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Wednesday, July 2, 2008

Elephant Management Policy, SANParks

In April 2008 South African National Parks (SANParks) published their new Elephant Management Policy for South African National Parks. This is a brief précis of the introductory document. It includes some background on elephant management in South Africa and the new policy. More complete information is available from SANParks here.

Historical distribution and population

Historically elephants were distributed over almost the entire area covered by the present day South Africa. Exceptions were the Drakensberg Mountains and the arid central Karoo. It is difficult to estimate how populous they once were but by 1890 the population had been decimated by ivory hunting, human settlement and agricultural expansion. About 120 elephants remained in pockets around Knysna, Addo, the Olifants Gorge area and Sihangwe (Tembe). Fortunately people took conservation action at around this time and so began the era of recovery. There are now about 21,000 elephants in South Africa and 270,000 across the Southern African region.

Approach to Conservation

Prior to 1930 conservation management was focused on the preservation of parks as natural areas and on restocking their game populations. The National Protected Areas Act of 1926 introduced new stakeholders- tourists. With them came the potential for future revenue and a shift from the laissez faire management approach (protection from hunting) to ‘management by intervention’. Efforts were made to preserve the landscape and the game populations and the land were managed accordingly with the sinking of boreholes, creation of dams and so on. By the 1960s management by intervention had intensified to ‘command and control’ – a term given to the prevailing worldwide approach to natural resource management at the time. This highly interventionist management style was aimed at maintaining the ‘balance of nature’ and the pristine state of the environment. What was not considered was that the “ideal” landscape being maintained (as it was remembered from around 1900) was simply a reflection of recent conditions and not the natural environmental state without human influence.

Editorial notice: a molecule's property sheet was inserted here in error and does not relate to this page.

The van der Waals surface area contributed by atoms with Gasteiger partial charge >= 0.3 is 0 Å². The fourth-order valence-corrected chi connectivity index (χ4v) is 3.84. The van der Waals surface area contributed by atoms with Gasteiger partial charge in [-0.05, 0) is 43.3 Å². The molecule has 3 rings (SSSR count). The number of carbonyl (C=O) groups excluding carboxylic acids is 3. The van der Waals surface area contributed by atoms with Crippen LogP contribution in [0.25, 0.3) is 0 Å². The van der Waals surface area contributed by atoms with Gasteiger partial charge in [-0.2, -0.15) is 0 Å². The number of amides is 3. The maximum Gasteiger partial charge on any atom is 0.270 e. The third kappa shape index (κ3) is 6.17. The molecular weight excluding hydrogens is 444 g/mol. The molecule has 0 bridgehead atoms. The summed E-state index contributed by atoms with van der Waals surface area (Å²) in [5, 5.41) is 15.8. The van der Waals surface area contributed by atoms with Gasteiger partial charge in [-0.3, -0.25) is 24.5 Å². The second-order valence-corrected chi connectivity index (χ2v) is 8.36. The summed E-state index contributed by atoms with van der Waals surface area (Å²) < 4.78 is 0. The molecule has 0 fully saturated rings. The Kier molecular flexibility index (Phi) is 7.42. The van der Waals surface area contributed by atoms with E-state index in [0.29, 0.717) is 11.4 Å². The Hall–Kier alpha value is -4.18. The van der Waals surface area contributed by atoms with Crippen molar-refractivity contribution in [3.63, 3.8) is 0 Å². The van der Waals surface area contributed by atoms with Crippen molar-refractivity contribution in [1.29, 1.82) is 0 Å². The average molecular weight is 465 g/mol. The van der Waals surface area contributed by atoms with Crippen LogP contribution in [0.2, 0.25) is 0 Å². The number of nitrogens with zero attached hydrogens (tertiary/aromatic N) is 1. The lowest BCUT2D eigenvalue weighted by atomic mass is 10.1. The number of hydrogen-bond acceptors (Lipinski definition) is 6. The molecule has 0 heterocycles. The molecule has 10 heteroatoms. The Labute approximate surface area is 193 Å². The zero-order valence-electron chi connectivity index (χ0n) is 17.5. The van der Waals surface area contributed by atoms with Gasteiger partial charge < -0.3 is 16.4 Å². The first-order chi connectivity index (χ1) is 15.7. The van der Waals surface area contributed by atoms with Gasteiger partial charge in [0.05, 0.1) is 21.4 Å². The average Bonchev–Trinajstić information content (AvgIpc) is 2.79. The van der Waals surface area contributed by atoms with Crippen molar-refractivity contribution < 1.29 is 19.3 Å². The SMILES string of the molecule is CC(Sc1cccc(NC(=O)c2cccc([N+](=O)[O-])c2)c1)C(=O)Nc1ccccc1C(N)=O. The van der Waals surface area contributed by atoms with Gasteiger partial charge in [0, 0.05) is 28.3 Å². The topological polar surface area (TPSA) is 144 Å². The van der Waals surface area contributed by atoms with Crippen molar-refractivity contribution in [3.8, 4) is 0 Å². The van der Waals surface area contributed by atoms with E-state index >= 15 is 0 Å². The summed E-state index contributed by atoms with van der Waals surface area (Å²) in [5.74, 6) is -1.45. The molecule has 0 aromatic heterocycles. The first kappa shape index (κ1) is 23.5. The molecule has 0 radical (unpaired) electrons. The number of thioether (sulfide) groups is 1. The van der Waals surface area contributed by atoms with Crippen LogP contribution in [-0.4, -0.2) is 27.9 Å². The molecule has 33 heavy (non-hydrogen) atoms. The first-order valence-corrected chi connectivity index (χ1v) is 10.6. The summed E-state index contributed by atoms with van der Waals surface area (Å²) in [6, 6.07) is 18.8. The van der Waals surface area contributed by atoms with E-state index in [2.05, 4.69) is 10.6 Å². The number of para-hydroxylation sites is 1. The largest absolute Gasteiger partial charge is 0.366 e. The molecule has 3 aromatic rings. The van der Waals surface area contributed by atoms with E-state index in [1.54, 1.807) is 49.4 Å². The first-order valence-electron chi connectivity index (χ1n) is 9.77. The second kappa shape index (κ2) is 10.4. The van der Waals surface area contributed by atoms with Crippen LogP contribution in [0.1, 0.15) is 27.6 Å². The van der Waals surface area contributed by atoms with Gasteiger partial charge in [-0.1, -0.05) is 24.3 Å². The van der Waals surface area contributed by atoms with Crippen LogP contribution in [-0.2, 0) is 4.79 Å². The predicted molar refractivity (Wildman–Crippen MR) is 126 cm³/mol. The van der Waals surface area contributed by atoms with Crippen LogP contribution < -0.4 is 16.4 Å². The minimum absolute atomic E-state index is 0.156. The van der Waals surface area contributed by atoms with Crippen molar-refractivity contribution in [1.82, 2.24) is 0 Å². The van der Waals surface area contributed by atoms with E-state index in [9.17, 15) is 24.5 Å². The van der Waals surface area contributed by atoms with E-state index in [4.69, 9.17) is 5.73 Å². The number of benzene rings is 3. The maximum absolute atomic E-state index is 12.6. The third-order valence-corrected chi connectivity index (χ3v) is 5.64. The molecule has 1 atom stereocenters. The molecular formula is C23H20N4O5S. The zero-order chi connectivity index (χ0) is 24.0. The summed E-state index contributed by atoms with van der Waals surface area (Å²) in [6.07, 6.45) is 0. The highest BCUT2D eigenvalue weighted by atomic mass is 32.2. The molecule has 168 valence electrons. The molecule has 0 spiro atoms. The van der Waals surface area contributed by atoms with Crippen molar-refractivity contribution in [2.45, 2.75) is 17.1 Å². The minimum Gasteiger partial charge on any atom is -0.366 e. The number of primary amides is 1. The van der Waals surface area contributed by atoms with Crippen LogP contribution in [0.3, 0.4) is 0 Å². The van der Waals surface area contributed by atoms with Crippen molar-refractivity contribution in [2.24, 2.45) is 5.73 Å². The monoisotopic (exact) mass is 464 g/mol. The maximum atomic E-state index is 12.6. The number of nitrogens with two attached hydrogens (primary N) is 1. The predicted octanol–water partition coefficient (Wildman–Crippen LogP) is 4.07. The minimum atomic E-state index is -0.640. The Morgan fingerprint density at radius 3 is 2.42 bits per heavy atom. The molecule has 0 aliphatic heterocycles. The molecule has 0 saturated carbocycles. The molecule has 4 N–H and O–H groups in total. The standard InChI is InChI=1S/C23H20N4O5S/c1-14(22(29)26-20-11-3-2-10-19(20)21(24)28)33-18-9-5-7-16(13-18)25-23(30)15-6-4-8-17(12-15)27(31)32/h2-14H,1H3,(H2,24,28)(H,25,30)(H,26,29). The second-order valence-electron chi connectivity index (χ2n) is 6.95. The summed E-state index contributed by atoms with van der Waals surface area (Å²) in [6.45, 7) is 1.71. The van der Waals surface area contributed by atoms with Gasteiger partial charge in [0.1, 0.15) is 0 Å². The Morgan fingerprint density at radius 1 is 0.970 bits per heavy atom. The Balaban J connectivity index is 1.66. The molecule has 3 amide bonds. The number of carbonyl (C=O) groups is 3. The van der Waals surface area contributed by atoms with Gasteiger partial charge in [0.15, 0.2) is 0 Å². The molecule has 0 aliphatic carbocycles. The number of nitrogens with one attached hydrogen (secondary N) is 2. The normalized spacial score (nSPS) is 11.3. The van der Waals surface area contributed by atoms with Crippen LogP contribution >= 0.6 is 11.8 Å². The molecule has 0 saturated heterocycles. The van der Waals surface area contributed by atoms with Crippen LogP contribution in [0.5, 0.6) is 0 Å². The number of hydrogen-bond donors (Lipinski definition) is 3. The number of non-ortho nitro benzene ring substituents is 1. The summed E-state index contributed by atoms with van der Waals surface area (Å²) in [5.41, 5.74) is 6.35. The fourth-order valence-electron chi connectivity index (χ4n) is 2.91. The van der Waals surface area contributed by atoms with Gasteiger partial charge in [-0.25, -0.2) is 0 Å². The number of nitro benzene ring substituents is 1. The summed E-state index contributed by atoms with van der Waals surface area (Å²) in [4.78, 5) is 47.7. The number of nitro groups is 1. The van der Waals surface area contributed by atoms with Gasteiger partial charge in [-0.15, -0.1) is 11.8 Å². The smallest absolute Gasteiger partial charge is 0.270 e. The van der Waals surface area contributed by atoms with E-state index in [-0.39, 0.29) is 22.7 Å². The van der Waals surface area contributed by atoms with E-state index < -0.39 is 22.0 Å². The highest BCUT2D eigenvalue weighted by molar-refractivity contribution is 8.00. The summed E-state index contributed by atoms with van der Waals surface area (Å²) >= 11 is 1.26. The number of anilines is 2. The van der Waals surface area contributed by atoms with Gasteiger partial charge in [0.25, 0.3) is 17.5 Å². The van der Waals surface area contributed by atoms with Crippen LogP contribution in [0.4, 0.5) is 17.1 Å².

Elephants have the most dramatic effect on vegetation and in the 1960’s, given the conservation approach at the time, the carrying capacity of Kruger National Park (KNP) was generally agreed to be about 7,000 elephants. Between 1968 and 1995 this policy resulted in about 17,000 elephants being removed from KNP, 2,500 of which were live transfers to other conservation areas. Over time the aggressive management in KNP had surprising and unwelcome consequences and a longer term view of has come to bear. Since the ban on culling in 1995 the population has grown to over 20,000.

Ecologists now believe that it is the existence of flux, variation and diversity that gives ecosystems their resilience in the face of extreme events. It is now expected that the natural environment should be more of a patchwork of vegetation in various states of impact and regeneration. This forms the basis of ‘hierarchical patch dynamics’– the current theoretical framework of choice for landscape ecologists.